An outbreak of avian flu has been identified at a farm in Kent, a town in the UK’s countryside.
A total of 480 birds have been culled to stop the spread of the disease. Just two weeks ago, the UK’s bird flu threat was raised from “low” to “medium” after two Dutch swans were found to be infected with the virus. The outbreak was confirmed at a commercial premise near Deal in Kent on Monday, November 2.
“Immediate steps have been taken to limit the risk of the disease spreading and all remaining poultry and captive birds at the farm will be culled,” Christine Middlemiss, the UK’s chief veterinary officer, said to The Independent UK.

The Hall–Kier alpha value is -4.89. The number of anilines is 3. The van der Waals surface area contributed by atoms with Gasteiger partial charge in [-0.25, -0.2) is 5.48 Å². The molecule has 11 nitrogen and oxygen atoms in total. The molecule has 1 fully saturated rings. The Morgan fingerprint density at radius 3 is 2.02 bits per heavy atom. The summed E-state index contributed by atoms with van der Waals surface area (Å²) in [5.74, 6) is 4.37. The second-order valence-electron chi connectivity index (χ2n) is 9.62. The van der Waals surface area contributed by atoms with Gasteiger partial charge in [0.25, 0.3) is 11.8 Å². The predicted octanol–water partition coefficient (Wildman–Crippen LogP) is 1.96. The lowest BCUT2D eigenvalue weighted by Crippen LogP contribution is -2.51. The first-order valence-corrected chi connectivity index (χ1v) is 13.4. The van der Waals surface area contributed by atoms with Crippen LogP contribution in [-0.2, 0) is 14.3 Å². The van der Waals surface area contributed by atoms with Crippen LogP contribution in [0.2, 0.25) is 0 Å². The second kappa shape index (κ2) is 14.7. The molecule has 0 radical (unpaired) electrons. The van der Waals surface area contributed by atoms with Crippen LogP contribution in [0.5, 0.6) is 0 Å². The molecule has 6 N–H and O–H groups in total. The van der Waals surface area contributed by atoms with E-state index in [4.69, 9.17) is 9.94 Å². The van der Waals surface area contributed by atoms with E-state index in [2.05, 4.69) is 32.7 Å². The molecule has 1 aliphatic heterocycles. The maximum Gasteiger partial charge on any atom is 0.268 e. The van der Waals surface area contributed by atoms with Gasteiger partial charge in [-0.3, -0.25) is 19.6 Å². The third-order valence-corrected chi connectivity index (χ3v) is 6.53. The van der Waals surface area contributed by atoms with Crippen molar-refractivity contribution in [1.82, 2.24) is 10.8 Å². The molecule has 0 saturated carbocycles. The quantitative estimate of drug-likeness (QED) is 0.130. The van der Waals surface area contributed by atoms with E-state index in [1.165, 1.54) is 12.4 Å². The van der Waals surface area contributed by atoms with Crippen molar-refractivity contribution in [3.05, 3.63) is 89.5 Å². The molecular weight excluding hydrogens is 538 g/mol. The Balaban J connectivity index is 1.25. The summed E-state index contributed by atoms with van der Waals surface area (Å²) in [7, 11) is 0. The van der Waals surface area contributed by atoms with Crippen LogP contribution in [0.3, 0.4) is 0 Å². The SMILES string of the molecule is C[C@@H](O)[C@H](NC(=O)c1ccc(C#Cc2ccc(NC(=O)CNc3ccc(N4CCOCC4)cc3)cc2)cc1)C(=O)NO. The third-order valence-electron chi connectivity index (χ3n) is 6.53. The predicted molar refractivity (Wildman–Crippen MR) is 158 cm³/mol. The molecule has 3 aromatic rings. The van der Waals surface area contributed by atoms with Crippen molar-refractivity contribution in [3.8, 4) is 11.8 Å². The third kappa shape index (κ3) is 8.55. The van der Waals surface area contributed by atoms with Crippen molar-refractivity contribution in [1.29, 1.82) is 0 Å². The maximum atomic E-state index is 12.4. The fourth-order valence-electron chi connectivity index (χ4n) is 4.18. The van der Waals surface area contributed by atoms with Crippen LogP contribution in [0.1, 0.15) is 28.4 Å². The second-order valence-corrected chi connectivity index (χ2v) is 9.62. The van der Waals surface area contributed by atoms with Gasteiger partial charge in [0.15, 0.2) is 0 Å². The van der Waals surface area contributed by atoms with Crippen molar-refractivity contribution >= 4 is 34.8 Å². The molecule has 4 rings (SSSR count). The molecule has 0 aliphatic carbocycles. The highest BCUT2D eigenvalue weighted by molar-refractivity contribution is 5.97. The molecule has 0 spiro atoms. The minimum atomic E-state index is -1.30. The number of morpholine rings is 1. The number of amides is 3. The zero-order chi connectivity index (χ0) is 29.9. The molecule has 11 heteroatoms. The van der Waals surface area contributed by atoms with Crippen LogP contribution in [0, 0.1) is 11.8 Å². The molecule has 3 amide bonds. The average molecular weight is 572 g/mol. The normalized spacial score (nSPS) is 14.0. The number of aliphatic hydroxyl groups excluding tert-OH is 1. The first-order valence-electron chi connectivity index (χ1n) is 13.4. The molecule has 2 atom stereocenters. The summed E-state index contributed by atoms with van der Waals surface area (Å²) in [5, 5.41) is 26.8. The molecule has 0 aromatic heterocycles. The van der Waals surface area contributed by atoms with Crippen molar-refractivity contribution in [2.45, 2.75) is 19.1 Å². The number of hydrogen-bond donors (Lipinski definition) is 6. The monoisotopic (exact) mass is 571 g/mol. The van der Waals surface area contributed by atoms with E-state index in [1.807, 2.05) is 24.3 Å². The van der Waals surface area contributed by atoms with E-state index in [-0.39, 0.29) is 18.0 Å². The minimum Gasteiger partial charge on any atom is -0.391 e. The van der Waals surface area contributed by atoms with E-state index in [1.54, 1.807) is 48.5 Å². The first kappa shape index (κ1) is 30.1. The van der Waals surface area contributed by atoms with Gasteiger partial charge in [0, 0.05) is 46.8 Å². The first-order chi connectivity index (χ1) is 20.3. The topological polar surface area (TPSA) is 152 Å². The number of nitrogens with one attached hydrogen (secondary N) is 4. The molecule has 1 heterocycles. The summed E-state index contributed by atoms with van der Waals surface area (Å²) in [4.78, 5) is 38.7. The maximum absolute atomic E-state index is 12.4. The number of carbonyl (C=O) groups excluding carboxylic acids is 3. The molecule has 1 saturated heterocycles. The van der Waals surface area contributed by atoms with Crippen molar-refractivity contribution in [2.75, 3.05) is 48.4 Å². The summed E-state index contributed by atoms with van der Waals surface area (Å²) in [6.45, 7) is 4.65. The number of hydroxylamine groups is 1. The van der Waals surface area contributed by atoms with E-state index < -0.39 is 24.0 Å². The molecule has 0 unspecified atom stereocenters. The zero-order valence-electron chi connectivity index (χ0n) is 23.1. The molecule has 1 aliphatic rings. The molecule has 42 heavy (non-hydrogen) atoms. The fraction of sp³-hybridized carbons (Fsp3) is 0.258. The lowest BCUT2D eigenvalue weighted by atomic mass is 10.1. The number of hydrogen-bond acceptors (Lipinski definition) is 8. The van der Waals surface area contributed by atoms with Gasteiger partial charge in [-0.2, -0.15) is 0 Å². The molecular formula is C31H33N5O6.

Public Health England (PHE) said that the threat of bird flu to the public is quite low despite the “medium” warning.
“Avian influenza remains an uncommon infection in humans,” Dr Gavin Dabrera from PHE said.
The public has been advised not to touch any sick or dead birds, and to wash hands thoroughly with soap following contact with any animal.
The outbreak at the Kent site involved avian influenza of the H5N2 strain, the government said. The Food Standards Agency has said this strain does not pose a food safety risk for UK consumers.
“The wider risk posed by avian influenzas through the food chain is very low,” a spokesperson said.
The origins of the outbreak is under investigation.